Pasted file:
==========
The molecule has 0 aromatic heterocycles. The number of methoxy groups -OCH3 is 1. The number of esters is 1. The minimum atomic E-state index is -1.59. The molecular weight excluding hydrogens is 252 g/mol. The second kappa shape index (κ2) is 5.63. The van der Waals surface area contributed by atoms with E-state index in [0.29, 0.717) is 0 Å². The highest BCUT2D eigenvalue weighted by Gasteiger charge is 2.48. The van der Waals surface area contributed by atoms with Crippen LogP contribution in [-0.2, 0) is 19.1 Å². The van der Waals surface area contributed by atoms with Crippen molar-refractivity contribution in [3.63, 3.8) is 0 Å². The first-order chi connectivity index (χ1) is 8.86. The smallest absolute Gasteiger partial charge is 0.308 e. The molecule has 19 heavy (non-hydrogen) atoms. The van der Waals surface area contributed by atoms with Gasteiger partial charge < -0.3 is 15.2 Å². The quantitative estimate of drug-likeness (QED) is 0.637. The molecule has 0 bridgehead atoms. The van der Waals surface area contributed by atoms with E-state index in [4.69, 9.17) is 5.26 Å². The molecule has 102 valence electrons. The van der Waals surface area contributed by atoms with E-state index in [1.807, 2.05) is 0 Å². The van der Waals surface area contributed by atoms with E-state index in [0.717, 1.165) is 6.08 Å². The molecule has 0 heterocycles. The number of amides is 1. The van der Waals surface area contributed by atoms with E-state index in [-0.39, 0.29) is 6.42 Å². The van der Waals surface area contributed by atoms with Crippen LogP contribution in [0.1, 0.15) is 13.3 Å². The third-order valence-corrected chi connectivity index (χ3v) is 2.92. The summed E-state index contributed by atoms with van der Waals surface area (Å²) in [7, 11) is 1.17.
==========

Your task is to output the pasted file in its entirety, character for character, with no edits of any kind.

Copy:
The molecule has 0 aromatic heterocycles. The number of methoxy groups -OCH3 is 1. The number of esters is 1. The minimum atomic E-state index is -1.59. The molecular weight excluding hydrogens is 252 g/mol. The second kappa shape index (κ2) is 5.63. The van der Waals surface area contributed by atoms with E-state index in [0.29, 0.717) is 0 Å². The highest BCUT2D eigenvalue weighted by Gasteiger charge is 2.48. The van der Waals surface area contributed by atoms with Crippen LogP contribution in [-0.2, 0) is 19.1 Å². The van der Waals surface area contributed by atoms with Crippen molar-refractivity contribution in [3.63, 3.8) is 0 Å². The first-order chi connectivity index (χ1) is 8.86. The smallest absolute Gasteiger partial charge is 0.308 e. The molecule has 19 heavy (non-hydrogen) atoms. The van der Waals surface area contributed by atoms with Gasteiger partial charge < -0.3 is 15.2 Å². The quantitative estimate of drug-likeness (QED) is 0.637. The molecule has 0 bridgehead atoms. The van der Waals surface area contributed by atoms with E-state index in [4.69, 9.17) is 5.26 Å². The molecule has 102 valence electrons. The van der Waals surface area contributed by atoms with E-state index in [1.807, 2.05) is 0 Å². The van der Waals surface area contributed by atoms with E-state index in [0.717, 1.165) is 6.08 Å². The molecule has 0 heterocycles. The number of amides is 1. The van der Waals surface area contributed by atoms with E-state index in [-0.39, 0.29) is 6.42 Å². The van der Waals surface area contributed by atoms with Crippen LogP contribution in [0.1, 0.15) is 13.3 Å². The third-order valence-corrected chi connectivity index (χ3v) is 2.92. The summed E-state index contributed by atoms with van der Waals surface area (Å²) in [7, 11) is 1.17.